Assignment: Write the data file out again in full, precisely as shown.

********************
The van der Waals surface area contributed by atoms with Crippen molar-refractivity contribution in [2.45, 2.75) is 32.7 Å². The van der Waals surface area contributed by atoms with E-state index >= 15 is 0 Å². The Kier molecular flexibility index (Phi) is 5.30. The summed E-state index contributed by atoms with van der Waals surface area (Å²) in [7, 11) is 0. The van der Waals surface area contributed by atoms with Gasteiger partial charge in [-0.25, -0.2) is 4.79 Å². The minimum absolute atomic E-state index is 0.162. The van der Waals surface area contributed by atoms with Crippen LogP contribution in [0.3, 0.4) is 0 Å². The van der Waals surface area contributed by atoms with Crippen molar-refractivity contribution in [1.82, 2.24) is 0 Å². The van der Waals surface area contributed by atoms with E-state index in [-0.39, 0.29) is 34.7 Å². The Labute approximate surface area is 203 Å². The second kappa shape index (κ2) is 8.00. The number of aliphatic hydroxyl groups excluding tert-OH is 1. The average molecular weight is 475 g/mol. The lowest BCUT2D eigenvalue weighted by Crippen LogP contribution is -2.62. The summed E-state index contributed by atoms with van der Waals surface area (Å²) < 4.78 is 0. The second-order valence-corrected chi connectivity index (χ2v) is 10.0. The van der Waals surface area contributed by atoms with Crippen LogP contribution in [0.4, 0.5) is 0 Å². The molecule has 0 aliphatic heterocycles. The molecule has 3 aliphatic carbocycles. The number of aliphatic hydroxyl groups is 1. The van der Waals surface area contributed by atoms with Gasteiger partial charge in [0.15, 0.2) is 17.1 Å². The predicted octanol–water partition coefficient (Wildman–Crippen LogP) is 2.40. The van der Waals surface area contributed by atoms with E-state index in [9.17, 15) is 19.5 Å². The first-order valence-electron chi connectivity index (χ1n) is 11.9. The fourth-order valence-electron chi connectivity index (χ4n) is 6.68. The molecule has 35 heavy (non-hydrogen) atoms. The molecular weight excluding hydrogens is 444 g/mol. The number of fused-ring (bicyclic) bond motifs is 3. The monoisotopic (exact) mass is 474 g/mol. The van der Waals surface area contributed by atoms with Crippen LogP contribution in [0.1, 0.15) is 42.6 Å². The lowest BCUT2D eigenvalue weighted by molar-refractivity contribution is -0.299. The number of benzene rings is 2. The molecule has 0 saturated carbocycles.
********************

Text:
The van der Waals surface area contributed by atoms with Crippen molar-refractivity contribution in [2.45, 2.75) is 32.7 Å². The van der Waals surface area contributed by atoms with E-state index >= 15 is 0 Å². The Kier molecular flexibility index (Phi) is 5.30. The summed E-state index contributed by atoms with van der Waals surface area (Å²) in [7, 11) is 0. The van der Waals surface area contributed by atoms with Gasteiger partial charge in [-0.25, -0.2) is 4.79 Å². The minimum absolute atomic E-state index is 0.162. The van der Waals surface area contributed by atoms with Crippen LogP contribution in [0.3, 0.4) is 0 Å². The van der Waals surface area contributed by atoms with Crippen molar-refractivity contribution in [1.82, 2.24) is 0 Å². The van der Waals surface area contributed by atoms with E-state index in [-0.39, 0.29) is 34.7 Å². The Labute approximate surface area is 203 Å². The second kappa shape index (κ2) is 8.00. The number of aliphatic hydroxyl groups excluding tert-OH is 1. The average molecular weight is 475 g/mol. The lowest BCUT2D eigenvalue weighted by Crippen LogP contribution is -2.62. The summed E-state index contributed by atoms with van der Waals surface area (Å²) < 4.78 is 0. The second-order valence-corrected chi connectivity index (χ2v) is 10.0. The van der Waals surface area contributed by atoms with Crippen LogP contribution in [0.4, 0.5) is 0 Å². The molecule has 0 aliphatic heterocycles. The molecule has 3 aliphatic carbocycles. The number of aliphatic hydroxyl groups is 1. The van der Waals surface area contributed by atoms with Gasteiger partial charge in [0.15, 0.2) is 17.1 Å². The predicted octanol–water partition coefficient (Wildman–Crippen LogP) is 2.40. The van der Waals surface area contributed by atoms with E-state index in [9.17, 15) is 19.5 Å². The first-order valence-electron chi connectivity index (χ1n) is 11.9. The fourth-order valence-electron chi connectivity index (χ4n) is 6.68. The molecule has 35 heavy (non-hydrogen) atoms. The molecular weight excluding hydrogens is 444 g/mol. The number of fused-ring (bicyclic) bond motifs is 3. The monoisotopic (exact) mass is 474 g/mol. The van der Waals surface area contributed by atoms with Crippen LogP contribution in [0.1, 0.15) is 42.6 Å². The lowest BCUT2D eigenvalue weighted by molar-refractivity contribution is -0.299. The number of benzene rings is 2. The molecule has 0 saturated carbocycles.